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Rather than consult a local hatch chart and then purchase several dozen different fly patterns in order to imitate the various species of aquatic insects that inhabit the trout streams in a given region, I have instead developed a second fly selection system that I call the Six-Color Imitator System.

Again starting with the observation that the very large majority of the flies that I see on our local trout streams regardless of family or genus tend to predominately display one of six different colors consisting of cream, yellow, green, grey, brown, or black, I developed my Six-Color Imitator System to include the Light Cahill, the Sulphur Dun, the Blue Winged Olive, the Female Adams, the March Brown, and the Black Gnat fly patterns in sizes 12, 14, and 16.

In addition, most swiftly flowing streams here in the Southeast harbor large populations of Caddis Flies and thus, a selection of Elk Hair Caddis patterns in cinnamon, yellow, olive, gray, brown, and black is also very handy to have. Plus, my Six-Color Imitator System can also be applied to nymphs by including a Light Cahill nymph, a Pheasant Tail Sulphur nymph, a green Golden Ribbed Hair’s Ear nymph, an Adams nymph, a March Brown nymph, and a black Golden Ribbed Hair’s Ear nymph.

By observing the family, genus, size, and color of the flies that are hatching on the rare occasions that I actually run across a hatch, I can usually select a fly from my Six-Color Imitator System that resembles the hatching insects closely enough to fool the trout without having to resort to carrying enough specific fly patterns to supply a whole horde of fly fishermen.

Terrestrial and Streamer Fly Selection

It has also been my experience that despite the plethora of May Fly nymphs, Stone Fly nymphs, Dobson Fly nymphs, and Caddis Fly larva I see inhabiting the substrate in our local trout streams, I very seldom see a hatch of any insect coming off during the day on our local waters.

In fact, on the rare occasions that I do see a hatch coming off, it’s usually either just after dawn or just before dusk. In addition, when I seine the current during the day, I very seldom capture either May Fly, Stone Fly, or Dobson Fly nymphs or Caddis Fly larvae.

Consequently, this leads me to believe that there is commonly very little nymphal drift present in southern Appalachian trout streams during the day and thus, terrestrial insects, forage fish, crustaceans, and even mollusks are an important food source for trout in our local waters.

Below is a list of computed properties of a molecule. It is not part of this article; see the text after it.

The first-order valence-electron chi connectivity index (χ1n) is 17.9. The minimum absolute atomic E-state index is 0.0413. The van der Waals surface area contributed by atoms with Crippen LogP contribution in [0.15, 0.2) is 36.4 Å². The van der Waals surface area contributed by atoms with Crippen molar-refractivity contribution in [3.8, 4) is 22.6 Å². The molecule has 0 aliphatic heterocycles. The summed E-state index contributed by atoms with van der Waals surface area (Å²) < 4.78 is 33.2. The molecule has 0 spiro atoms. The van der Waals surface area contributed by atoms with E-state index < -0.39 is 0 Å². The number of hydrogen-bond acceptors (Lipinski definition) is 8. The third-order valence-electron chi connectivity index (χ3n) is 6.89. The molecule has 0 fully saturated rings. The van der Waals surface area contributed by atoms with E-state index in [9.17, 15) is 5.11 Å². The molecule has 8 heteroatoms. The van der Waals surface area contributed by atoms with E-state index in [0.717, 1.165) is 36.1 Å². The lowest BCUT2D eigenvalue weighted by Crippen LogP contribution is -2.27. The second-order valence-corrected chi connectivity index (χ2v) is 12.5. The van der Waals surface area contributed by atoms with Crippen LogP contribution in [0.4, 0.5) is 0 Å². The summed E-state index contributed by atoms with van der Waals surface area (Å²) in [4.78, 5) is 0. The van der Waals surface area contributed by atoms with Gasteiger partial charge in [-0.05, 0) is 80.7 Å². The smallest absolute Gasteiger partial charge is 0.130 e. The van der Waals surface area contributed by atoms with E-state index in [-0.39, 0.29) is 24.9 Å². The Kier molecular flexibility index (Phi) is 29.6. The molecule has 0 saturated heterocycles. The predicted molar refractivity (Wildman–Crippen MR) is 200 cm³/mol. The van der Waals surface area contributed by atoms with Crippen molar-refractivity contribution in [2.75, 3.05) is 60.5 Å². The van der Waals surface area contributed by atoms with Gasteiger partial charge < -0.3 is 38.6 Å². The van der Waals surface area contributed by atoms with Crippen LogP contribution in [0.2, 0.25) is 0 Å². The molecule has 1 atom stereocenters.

So it is also a wise idea to carry a small fly box containing grasshopper, cricket, yellow jacket, cicada, beetle, ant, and inchworm patterns in addition to the Three-Color Attractor System and the Six-Color Imitator System mentioned above.

It should also be noted that both the Black Gnat and black Humpy patterns serve as a passable imitation of a common House Fly which seems to be present everywhere.

In addition, trout also feed avidly on forage fish such as Darters, Dace, Sculpins, and even juvenile Trout. I would suggest that you carry Black Nosed Dace patterns to imitate Dace and Darters, Conehead Muddler Minnows to imitate Sculpins, Royal Wulffs and/or Spruce Flies to imitate juvenile Chubs, Enrico’s Trout Streamer to imitate juvenile Smallmouth Bass, and both Dark and Light Edison Yellow Tigers as well as Black Ghosts and Mickey Finns for use as attractor flies.

Last, it should also be noted that trout tend to view crayfish in the same way that humans view steak and thus, carrying a selection of small crayfish flies is also an excellent idea.

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Conclusion

So, if you are a novice just now entering the sport of fly fishing and are confused by the myriad of fly patterns available or, if you are simply one of those fly fishermen who has more flies than you know what to do with, then you might want to give my simple approach to trout fly selection a try.

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The entire dry fly system can be contained in a single 18 compartment box for the larger flies and a single 12 compartment box for the smaller flies. Also, by applying this system to nymphs and steamers as well, you can drastically reduce your fly selection to a simple, compact, system that occupies far less room in you fly vest than the traditional approach of carrying specific fly patterns to imitate specific species of aquatic insects.